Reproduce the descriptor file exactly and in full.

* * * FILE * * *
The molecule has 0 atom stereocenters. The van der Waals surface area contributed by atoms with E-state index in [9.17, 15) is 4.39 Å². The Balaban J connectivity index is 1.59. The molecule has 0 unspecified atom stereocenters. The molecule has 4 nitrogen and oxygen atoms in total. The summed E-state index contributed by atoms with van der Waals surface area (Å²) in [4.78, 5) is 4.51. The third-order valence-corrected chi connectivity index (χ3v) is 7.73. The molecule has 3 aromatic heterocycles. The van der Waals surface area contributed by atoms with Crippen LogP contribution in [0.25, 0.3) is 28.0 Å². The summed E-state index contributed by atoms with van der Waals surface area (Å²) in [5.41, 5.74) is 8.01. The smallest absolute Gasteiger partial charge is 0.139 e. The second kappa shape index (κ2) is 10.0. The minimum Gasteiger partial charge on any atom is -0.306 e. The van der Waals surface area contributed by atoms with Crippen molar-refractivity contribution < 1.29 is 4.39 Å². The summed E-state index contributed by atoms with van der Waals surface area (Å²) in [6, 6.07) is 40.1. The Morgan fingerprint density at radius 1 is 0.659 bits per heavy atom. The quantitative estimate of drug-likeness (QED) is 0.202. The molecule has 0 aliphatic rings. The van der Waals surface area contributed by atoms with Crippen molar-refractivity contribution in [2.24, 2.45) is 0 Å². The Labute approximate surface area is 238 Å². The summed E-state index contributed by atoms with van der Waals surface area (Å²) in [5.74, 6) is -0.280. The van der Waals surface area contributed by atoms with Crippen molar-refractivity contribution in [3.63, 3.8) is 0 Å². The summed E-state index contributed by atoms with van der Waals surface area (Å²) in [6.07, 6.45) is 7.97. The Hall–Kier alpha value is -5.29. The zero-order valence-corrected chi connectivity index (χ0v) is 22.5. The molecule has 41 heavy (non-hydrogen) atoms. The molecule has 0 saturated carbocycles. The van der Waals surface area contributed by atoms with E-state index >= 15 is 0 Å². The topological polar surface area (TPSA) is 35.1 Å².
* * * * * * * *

The molecule has 0 atom stereocenters. The van der Waals surface area contributed by atoms with E-state index in [9.17, 15) is 4.39 Å². The Balaban J connectivity index is 1.59. The molecule has 0 unspecified atom stereocenters. The molecule has 4 nitrogen and oxygen atoms in total. The summed E-state index contributed by atoms with van der Waals surface area (Å²) in [4.78, 5) is 4.51. The third-order valence-corrected chi connectivity index (χ3v) is 7.73. The molecule has 3 aromatic heterocycles. The van der Waals surface area contributed by atoms with Crippen LogP contribution in [0.25, 0.3) is 28.0 Å². The summed E-state index contributed by atoms with van der Waals surface area (Å²) in [5.41, 5.74) is 8.01. The smallest absolute Gasteiger partial charge is 0.139 e. The second kappa shape index (κ2) is 10.0. The minimum Gasteiger partial charge on any atom is -0.306 e. The van der Waals surface area contributed by atoms with Crippen molar-refractivity contribution < 1.29 is 4.39 Å². The summed E-state index contributed by atoms with van der Waals surface area (Å²) in [6, 6.07) is 40.1. The Morgan fingerprint density at radius 1 is 0.659 bits per heavy atom. The quantitative estimate of drug-likeness (QED) is 0.202. The molecule has 0 aliphatic rings. The van der Waals surface area contributed by atoms with Crippen molar-refractivity contribution in [2.24, 2.45) is 0 Å². The Labute approximate surface area is 238 Å². The summed E-state index contributed by atoms with van der Waals surface area (Å²) in [5.74, 6) is -0.280. The van der Waals surface area contributed by atoms with Crippen molar-refractivity contribution in [3.63, 3.8) is 0 Å². The summed E-state index contributed by atoms with van der Waals surface area (Å²) in [6.07, 6.45) is 7.97. The Hall–Kier alpha value is -5.29. The zero-order valence-corrected chi connectivity index (χ0v) is 22.5. The molecule has 41 heavy (non-hydrogen) atoms. The molecule has 0 saturated carbocycles. The van der Waals surface area contributed by atoms with E-state index >= 15 is 0 Å². The topological polar surface area (TPSA) is 35.1 Å².